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ROCOR Rewrites History to Convert Anglicans

ROCOR Rewrites History to Convert Anglicans

By Simon Dennerly
Special to VIRTUEONLINE
www.virtueonline.org
March 28, 2019

An investigation into the practices of recruitment of Anglican clergy by the Russian Orthodox Church Outside of Russia's (ROCOR) Western Rite Vicariate (WRV) has uncovered findings that might be a surprise to their own bishops.

"Western Rite Orthodoxy" refers to a project to convert Western Christians, by several different Eastern Orthodox churches, through offering them a "Western Liturgy" to use in worship, while adhering to Eastern Doctrines. Western Orthodoxy has seen rapid growth in recent years, fuelled mainly by Anglican converts, although its history and status is controversial, with a number of Orthodox faithful believing
Western Riters are not true Orthodox.

In 2013 an extraordinary session of the Synod of ROCOR removed the heads of their WRV, and passed a decree that Western Rite communities should be assimilated into their mainstream Eastern Liturgical practices. Although this decision has never been officially reversed, ROCOR's WRV under the leadership of it's latest Vicar General, former Anglican clergyman Archpriest Mark Rowe, continues to expand- while employing some very unorthodox methods.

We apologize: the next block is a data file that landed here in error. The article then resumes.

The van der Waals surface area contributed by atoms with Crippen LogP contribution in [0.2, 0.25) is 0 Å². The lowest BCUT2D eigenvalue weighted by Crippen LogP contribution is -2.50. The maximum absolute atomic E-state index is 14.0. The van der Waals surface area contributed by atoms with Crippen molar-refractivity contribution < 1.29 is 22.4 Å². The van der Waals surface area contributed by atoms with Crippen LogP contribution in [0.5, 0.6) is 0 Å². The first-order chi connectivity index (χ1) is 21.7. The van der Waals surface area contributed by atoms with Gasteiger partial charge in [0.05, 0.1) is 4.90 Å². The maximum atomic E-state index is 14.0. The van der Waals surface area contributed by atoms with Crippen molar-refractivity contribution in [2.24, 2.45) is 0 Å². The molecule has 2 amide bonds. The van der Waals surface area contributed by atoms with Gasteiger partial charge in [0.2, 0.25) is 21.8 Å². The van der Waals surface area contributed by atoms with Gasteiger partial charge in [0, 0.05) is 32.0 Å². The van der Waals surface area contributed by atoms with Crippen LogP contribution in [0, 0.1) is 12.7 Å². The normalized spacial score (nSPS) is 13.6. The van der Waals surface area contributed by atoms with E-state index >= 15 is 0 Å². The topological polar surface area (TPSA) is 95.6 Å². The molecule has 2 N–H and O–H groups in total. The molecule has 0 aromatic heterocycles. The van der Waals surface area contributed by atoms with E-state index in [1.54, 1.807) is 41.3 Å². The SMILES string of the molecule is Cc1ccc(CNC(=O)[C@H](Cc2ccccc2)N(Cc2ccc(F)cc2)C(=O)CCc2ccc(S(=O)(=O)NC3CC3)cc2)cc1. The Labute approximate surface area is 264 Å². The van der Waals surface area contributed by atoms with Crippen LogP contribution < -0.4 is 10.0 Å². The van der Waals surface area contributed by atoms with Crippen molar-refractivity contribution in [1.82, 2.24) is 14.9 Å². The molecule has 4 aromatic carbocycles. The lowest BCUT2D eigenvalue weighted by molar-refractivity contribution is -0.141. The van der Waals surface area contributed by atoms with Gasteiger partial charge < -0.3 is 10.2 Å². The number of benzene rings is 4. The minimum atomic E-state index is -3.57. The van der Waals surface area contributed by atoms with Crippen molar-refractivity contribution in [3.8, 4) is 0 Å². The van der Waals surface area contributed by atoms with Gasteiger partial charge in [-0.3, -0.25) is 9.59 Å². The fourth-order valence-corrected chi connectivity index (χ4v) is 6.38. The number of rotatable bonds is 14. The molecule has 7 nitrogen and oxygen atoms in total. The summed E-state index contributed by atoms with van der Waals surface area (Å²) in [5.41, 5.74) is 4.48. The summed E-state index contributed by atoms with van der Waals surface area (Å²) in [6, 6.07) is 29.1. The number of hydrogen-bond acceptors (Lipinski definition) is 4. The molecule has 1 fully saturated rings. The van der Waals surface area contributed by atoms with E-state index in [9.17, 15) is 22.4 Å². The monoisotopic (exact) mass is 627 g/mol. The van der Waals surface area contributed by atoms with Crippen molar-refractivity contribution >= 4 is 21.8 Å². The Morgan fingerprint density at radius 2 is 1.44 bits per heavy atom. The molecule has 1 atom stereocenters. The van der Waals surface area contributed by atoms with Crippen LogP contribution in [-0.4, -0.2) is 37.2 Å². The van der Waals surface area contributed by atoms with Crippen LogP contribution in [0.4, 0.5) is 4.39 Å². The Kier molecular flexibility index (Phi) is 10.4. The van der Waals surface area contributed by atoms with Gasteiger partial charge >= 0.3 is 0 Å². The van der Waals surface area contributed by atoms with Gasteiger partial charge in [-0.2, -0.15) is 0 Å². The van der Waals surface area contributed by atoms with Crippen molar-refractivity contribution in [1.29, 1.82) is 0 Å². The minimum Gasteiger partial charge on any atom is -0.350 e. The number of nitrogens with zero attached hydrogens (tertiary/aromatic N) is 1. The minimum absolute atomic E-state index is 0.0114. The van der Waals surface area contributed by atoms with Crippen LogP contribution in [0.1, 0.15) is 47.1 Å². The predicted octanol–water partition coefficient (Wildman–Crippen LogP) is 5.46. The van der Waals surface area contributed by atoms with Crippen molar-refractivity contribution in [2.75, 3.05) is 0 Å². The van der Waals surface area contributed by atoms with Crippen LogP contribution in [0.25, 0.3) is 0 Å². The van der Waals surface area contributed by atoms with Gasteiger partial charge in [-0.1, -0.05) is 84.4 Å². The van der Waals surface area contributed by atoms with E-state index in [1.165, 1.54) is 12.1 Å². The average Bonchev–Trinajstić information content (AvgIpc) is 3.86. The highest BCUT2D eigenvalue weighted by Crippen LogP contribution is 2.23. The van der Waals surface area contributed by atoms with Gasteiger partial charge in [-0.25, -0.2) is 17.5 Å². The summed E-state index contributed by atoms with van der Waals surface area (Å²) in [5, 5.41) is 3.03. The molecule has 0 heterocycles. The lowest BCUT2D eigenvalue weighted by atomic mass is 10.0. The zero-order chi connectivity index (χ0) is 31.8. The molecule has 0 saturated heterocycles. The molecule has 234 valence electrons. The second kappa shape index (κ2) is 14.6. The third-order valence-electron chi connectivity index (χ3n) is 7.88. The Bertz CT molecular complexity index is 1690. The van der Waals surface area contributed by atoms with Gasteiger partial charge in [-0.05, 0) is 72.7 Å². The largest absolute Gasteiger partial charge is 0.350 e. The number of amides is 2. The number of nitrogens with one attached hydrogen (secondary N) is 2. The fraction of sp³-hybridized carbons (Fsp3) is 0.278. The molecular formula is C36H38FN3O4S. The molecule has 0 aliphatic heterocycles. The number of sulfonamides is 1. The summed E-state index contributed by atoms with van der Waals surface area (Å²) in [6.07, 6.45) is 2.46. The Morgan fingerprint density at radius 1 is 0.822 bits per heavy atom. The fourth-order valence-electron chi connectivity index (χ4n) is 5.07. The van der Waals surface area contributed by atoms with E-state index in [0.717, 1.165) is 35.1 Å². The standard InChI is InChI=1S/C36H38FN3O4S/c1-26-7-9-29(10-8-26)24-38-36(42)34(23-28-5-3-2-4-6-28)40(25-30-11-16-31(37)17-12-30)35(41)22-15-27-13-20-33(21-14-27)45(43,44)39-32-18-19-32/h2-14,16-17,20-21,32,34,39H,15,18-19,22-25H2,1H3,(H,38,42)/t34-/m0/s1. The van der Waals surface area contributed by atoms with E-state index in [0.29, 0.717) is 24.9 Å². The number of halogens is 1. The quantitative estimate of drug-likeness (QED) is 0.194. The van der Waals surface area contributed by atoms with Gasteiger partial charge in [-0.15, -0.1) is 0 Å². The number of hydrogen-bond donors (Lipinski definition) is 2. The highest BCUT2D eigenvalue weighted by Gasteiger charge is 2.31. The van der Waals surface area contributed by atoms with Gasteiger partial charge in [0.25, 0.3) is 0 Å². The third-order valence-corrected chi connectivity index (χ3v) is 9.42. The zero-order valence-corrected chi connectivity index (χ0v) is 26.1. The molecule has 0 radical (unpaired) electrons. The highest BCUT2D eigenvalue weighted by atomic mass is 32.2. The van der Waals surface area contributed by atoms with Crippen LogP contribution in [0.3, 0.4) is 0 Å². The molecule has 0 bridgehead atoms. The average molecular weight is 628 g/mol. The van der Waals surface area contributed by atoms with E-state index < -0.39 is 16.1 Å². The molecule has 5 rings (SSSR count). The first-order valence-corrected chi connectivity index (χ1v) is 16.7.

Rewriting History

Alongside the steady "Orthodox Diaspora" to Western countries, especially those in the Anglosphere where there are increasing numbers of converts to Orthodoxy, a new cult of belief has emerged to legitimise Anglicans entering the Eastern Churches. It is claimed that England remained in union with the East after the Great Schism in 1054, and did so until the Norman Conquests which brought it back under Rome-usually expressed in the phrase "England was Orthodox before 1066!".

What proponents of the position fail to address is why in the 12 year gap between 1054 and 1066 that no Eastern Orthodox sources at the time either record such a notable satellite as the English Church remaining in union with them, or the lack of lamentation of the loss of England to Orthodoxy via Papal conquest. They also fail to address the absence of Western Catholic records that such a notable part of the Western Church was not in communion for over a decade.